Ho’oponopono for Coping with Change

“The purpose of life is to be restored back to Love, moment to moment. To fulfill this purpose, the individual must acknowledge that he is 100 percent responsible for creating his life the way it is. He must come to see that it is his thoughts that create his life the way that it is moment to moment. The problems are not people, places, and situations but rather the thoughts of them. He must come to appreciate that there is no such thing as ‘Out There.’ ” – Dr. Ihaleakela Hew Len, from Zero Limits

Lately my life has been in a pretty much constant state of change. This is most likely a very good thing, but as an habitualized human being it has been very difficult to first accept and then to cope with. Lacking awareness of the warning signs of impending change on either a physical, emotional, or intellectual level, it was shocking to find myself no longer grounded by any of the things which I had taken for granted in my life – family, home, purpose. Instead of spending time working to build our house with my love on a plot of land in the Colorado mountains which we had recently moved on to, a life and purpose which we had been planning together and working towards for years, I now find myself alone, navigating the process of divorce, separated from my land and the home I was working to build, and nearly possession-less. To say that drastic change has found me would be an understatement.

Initially these events left me feeling hopelessly depressed, completely lost, lacking any sense of understanding, and very angry. I felt unable to enjoy the things which I loved the most and make me the happiest – running, reading, hanging out with friends, being alone amongst nature. Time slowed down to the point where it actually stopped for a while. This change began almost two months ago, and yet to me I have aged years in that amount of time. A single day now takes the same amount of time in my brain as weeks in the past routine. Everything felt excruciating, all advice was helpful but really didn’t actually help, and complete emotional breakdowns were a daily occurrence which were always waiting around hidden corners, just waiting for me to trip on the unseen and unanticipated. During moments of lucidity I was smart enough to realize that I needed a massive reset, and the best way for me to be me again would be to go on an “off-the-deep-end” kind of trip, but plane tickets bought six weeks off were virtually no consolation, too far away to look forward to.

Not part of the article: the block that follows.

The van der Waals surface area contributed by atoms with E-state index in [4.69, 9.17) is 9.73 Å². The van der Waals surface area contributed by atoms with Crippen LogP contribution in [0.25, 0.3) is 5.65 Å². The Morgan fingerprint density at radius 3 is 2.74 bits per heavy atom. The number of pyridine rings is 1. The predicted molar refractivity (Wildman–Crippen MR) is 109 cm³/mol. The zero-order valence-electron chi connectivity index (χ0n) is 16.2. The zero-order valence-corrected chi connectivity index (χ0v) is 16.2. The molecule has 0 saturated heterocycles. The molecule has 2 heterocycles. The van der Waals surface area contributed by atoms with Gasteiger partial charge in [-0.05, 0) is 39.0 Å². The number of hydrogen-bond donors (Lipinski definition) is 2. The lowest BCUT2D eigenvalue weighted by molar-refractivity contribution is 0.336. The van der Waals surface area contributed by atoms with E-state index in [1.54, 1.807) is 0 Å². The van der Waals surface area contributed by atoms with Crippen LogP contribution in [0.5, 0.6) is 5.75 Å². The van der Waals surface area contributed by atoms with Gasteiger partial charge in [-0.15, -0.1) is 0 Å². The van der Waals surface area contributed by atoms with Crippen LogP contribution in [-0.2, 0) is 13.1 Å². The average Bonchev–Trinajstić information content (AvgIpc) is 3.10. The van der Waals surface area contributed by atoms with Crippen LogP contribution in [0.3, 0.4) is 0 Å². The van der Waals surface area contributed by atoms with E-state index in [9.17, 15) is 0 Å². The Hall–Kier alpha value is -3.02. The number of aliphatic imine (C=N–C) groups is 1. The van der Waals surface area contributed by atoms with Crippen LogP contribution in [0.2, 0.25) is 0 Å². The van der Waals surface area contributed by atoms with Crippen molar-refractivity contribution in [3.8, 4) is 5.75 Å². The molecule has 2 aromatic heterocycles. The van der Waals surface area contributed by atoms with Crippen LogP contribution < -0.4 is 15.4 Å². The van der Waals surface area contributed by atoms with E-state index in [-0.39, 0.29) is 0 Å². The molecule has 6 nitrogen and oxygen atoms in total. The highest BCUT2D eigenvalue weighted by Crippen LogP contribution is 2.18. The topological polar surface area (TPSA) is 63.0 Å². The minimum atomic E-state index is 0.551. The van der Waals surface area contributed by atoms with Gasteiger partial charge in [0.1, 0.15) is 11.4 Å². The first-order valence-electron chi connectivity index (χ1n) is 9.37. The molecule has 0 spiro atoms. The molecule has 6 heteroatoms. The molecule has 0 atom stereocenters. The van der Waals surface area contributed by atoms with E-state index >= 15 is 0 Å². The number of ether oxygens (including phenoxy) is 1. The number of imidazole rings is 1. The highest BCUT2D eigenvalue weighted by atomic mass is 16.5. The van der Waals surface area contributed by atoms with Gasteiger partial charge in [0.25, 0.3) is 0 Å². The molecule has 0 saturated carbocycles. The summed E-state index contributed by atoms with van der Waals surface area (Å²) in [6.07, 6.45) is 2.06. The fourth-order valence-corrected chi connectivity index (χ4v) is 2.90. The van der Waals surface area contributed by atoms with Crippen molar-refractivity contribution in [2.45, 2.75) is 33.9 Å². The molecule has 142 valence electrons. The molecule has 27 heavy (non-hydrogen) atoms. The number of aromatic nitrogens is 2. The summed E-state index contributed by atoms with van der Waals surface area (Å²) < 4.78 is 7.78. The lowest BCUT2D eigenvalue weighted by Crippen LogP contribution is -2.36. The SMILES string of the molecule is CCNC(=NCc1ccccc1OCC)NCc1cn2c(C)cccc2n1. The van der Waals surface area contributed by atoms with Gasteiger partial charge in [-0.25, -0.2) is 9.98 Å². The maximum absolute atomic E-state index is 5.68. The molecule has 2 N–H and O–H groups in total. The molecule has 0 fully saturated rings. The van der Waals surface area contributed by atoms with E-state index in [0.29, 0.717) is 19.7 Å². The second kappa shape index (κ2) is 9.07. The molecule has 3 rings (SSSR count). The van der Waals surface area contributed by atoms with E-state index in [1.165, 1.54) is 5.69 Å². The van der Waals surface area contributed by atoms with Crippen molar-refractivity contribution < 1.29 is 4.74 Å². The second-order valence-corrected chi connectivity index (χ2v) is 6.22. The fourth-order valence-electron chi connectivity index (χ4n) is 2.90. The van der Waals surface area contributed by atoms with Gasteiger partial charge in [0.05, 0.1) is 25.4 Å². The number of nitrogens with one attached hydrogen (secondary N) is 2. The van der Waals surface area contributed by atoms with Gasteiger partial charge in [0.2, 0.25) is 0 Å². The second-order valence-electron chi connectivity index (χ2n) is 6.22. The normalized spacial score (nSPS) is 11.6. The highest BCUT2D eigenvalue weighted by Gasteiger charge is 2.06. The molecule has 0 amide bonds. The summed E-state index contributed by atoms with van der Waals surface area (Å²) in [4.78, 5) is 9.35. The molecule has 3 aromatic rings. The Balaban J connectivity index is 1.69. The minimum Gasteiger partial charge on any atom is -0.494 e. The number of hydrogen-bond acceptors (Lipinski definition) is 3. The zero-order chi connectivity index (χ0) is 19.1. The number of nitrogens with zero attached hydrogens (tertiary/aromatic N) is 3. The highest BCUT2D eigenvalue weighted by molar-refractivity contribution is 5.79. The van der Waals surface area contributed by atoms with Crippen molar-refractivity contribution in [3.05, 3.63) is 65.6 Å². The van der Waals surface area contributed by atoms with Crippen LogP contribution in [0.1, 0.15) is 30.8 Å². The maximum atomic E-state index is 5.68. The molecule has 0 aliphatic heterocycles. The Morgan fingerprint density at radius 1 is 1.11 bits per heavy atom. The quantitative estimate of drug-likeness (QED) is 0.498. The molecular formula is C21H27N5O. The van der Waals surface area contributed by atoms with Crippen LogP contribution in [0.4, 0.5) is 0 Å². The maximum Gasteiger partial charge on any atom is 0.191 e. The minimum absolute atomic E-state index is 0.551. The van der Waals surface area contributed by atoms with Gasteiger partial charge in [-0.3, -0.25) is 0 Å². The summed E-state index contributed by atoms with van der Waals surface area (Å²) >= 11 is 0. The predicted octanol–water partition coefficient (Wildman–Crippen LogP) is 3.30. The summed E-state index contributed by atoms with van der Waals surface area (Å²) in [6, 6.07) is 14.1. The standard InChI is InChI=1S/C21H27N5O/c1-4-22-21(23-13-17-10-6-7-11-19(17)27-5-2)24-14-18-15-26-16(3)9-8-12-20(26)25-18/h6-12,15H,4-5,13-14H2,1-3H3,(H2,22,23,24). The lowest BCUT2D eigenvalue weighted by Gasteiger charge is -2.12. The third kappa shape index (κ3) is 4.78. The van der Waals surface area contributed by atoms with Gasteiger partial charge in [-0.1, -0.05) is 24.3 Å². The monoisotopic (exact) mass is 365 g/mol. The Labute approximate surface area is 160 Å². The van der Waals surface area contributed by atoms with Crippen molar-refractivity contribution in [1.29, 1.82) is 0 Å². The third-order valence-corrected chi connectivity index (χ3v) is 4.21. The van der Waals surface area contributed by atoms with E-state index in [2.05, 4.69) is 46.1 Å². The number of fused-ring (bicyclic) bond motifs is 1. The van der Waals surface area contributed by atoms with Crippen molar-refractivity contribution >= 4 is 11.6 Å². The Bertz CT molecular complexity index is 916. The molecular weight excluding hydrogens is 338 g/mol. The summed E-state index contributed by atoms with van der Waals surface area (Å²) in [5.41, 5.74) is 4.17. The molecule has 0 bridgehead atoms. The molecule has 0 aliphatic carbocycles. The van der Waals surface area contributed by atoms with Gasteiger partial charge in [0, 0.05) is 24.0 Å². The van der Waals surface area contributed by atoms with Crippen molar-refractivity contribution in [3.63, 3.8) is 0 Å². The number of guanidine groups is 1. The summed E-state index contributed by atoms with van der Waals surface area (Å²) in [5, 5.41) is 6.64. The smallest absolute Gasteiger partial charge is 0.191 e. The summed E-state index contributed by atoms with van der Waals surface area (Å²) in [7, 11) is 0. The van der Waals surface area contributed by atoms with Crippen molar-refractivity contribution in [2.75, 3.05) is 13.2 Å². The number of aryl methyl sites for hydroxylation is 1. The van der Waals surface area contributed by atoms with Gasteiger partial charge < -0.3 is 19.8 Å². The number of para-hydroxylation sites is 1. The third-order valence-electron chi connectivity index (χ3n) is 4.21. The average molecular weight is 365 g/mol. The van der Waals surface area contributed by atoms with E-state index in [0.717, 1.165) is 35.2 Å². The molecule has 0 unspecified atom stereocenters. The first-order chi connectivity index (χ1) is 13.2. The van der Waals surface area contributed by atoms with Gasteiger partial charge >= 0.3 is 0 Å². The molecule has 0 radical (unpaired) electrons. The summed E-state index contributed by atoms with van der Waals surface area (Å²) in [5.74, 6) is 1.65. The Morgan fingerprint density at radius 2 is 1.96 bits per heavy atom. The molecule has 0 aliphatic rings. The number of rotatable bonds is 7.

Luckily for me I have a great family and some fantastic and very thoughtful and compassionate friends. I moved into the spare room at my dad’s house in Broomfield outside Denver, moved my business there, hung out with my brother, dad, and friends day in and day out, speaking to anyone who cared on the phone, and there were many great people who did care, and did my best to fill every waking moment with entertainment, lest I find myself alone and full of unhappy thoughts. Time began ticking again, but things really were not any clearer or better in my brain and heart.

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